Reflections: Tale of the sinking road

By Evelyn Long - Contributing Columnist

I wonder how many readers have heard of “The Sinking Road.” A story published in the August 19, 1931 edition of the Union Register describes the “Sinking Road North Mount Gilead that Baffles Engineers for Years.”

The story describes a section of the Mount Gilead-Galion (today State Route 61) Road that had baffled construction experts for more than 50 years. A section of this road had refused to stay put for more than a few months during the entire history of the road.

The stretch was located three and one half miles north of Mount Gilead at the M. W. McKibben farm.

The state highway department recently raised this section to a new height level by filling it in with an aggregate of stone and tar. For years the road had a habit of sinking in the short section between two small hills or knolls.

On each side is a swamp and the original solution of the crossing worked out more than 50 years ago was a corduroy road and hundreds of logs placed there when the road was first put through. They are still imbedded under the original surface but have sunk many feet below the surface. The ground underlying the road was of a composite of soil never found in this area, being of pure peat.”

The story notes “ A pole could be struck as deep as 25 feet without striking a solid foundation. Innumerable fires had started in the peat in summer months during dry spells and could not be extinguished for days.”

McKibben said, “A remarkable engineering feat had been accomplished in cultivating the ground the previous 40 years. Because it was impossible to put horses on the ground because they would sink in, the horses were put on solid ground and hitched to the plow with long ropes. For many years corn was planted on this ground but only produced long stalks without a single ear of corn, due to lack of potash in the soil.”

“The original corduroy road across the swamp was piked in 1909 and within a few months had sunk several inches. It was filled several times and holes filled up continually until a concrete road was built in 1923. At that time it was believed that the concrete had sufficient solid foundation to hold up, but within a short time it had sunk. The surface of the road has dropped at least two feet during the past eight years but during the last year the highway department has again filled the depression. Engineers stated the problem of keeping a road there will never be solved until a long bridge or viaduct is constructed.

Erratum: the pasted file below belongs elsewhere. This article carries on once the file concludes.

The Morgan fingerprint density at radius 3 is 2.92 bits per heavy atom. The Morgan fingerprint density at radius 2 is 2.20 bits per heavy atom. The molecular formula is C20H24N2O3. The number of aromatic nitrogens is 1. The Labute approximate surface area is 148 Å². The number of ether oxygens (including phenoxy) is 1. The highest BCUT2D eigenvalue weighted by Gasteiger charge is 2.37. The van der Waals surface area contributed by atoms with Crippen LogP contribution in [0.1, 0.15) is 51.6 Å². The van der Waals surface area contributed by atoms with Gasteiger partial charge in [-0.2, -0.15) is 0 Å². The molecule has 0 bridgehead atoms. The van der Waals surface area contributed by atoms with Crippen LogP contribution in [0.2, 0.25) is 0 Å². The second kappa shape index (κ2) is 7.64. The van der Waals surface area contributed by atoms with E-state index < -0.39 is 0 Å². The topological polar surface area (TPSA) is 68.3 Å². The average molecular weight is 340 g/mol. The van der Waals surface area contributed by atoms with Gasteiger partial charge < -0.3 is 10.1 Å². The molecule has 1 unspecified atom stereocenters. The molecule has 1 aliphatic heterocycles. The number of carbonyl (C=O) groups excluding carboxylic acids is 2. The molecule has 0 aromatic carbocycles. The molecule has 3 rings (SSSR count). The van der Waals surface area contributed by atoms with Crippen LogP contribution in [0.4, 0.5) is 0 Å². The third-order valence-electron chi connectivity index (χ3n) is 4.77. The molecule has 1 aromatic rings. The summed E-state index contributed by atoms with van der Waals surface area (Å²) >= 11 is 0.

“Sufficient soil has been washed into the swamp surface by erosion to form an apparently solid ground which is deceptive as the soil underneath is still composed only of the peat, vegetable substance which affords no foundation for the road.”

I checked with the Morrow County office of the State Highway Department and they had no knowledge of a problem with this section of State Route 61; so the problem has been resolved through the years.

Looking back

80 years ago: Ray Sperry, SOHIO dealer on Gilead Street, won the Standard Oil Company’s award of excellence for his station’s clean, modern restrooms.

40 years ago: The Cincinnati Firm of Pflum, Klausmeir and Wagner was retained by village officials as the planning consultant firm for the redevelopment of Cardington. The same firm performed planning work for the community of Xenia after a devastating tornado hit that city in 1974.

By Evelyn Long

Contributing Columnist